The music itself is troubling, but I don’t think that’s all of it. I listen to a bit of cello music and I know this sonata moderately well. I don’t think I have any problem with something that is only a cello performance, no matter what the music.

It’s the analytical part I have trouble with. The closer the subject gets to analysis of how it is done, the more it raises difficult questions in me. I still work in a music-related field all day. Why did I stop playing any instruments? I used to enjoy ensemble performance. Should I be turning back toward it, or is this kind of sentimental response in me a hint that it was better to let it drift away?

Academics · Code · Computers · Music

Is music recommendation difficult?

My research department works on programming computers to analyse music.

In this field, researchers like to have some idea of whether a problem is naturally easy or difficult for humans.

For example, tapping along with the beat of a musical recording is usually easy, and it’s fairly instinctive—you don’t need much training to do it.

Identifying the instrument that is playing a solo section takes some context. (You need to learn what the instruments sound like.) But we seem well-equipped to do it once we’ve heard the possible instruments a few times.

Naming the key of a piece while listening to it is hard, or impossible, without training, but some listeners can do it easily when practised.

Tasks that a computer scientist might think of as “search problems”, such as identifying performances that are actually the same while disregarding background noise and other interference, tend to be difficult for humans no matter how much experience they have.

Ground truth

It matters to a researcher whether the problem they’re studying is easy or difficult for humans.  They need to be able to judge how successful their methods are, and to do that they need to have something to compare them with.  If a problem is straightforward for humans, then there’s no problem—they can just see how closely their results match those from normal people.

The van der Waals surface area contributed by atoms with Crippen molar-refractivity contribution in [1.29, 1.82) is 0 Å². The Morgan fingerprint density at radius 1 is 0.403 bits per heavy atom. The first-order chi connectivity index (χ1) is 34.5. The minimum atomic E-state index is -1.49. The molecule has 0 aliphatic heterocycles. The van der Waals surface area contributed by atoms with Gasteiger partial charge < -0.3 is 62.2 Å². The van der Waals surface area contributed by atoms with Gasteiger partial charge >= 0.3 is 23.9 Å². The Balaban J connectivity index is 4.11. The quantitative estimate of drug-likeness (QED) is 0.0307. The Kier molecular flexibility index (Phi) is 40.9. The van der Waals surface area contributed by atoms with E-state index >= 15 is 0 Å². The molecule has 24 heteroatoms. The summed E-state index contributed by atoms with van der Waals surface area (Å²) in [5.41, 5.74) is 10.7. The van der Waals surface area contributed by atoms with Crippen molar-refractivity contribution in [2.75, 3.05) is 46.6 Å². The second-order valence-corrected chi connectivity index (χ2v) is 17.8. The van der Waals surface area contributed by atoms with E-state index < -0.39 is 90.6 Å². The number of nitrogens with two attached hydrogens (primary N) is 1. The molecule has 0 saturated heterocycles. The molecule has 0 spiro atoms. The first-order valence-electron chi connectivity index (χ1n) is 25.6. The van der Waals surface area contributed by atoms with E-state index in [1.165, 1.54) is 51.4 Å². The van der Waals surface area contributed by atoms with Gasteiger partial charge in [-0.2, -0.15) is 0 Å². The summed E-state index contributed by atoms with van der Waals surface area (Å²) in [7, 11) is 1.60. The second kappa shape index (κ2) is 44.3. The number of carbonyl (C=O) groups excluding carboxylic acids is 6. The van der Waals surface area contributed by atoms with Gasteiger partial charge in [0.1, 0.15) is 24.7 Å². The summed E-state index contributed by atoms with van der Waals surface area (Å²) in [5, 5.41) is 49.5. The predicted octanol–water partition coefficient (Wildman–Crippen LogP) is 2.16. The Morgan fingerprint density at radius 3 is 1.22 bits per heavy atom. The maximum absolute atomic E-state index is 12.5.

But if it’s a problem that humans find difficult too, that won’t work. Being as good as a human isn’t such a great result if you’re trying to do something humans are no good at.

Researchers use the term “ground truth” to refer to something they can evaluate their work against. The idea, of course, is that the ground truth is known to be true, and computer methods are supposed to approach it more or less closely depending on how good they are. (The term comes from satellite image sensing, where the ground truth is literally the set of objects on the ground that the satellite is trying to detect.)

Music recommendation

Can there be a human “ground truth” for music recommendation?

When it comes to suggesting music that a listener might like, based on the music they’ve apparently enjoyed in the past—should computers be trying to approach “human” reliability? How else should we decide whether a recommendation method is successful or not?

What do you think?

How good are you at recommending music to the people you know best?

Can a human recommend music to another human better than a computer ever could? Under what circumstances? What does “better” mean anyway?

Or should a computer be able to do better than a human? Why?

(I’m not looking for academically rigorous replies—I’m just trying to get more of an idea about the fuzzy human and emotional factors that research methods would have to contend with in practice.)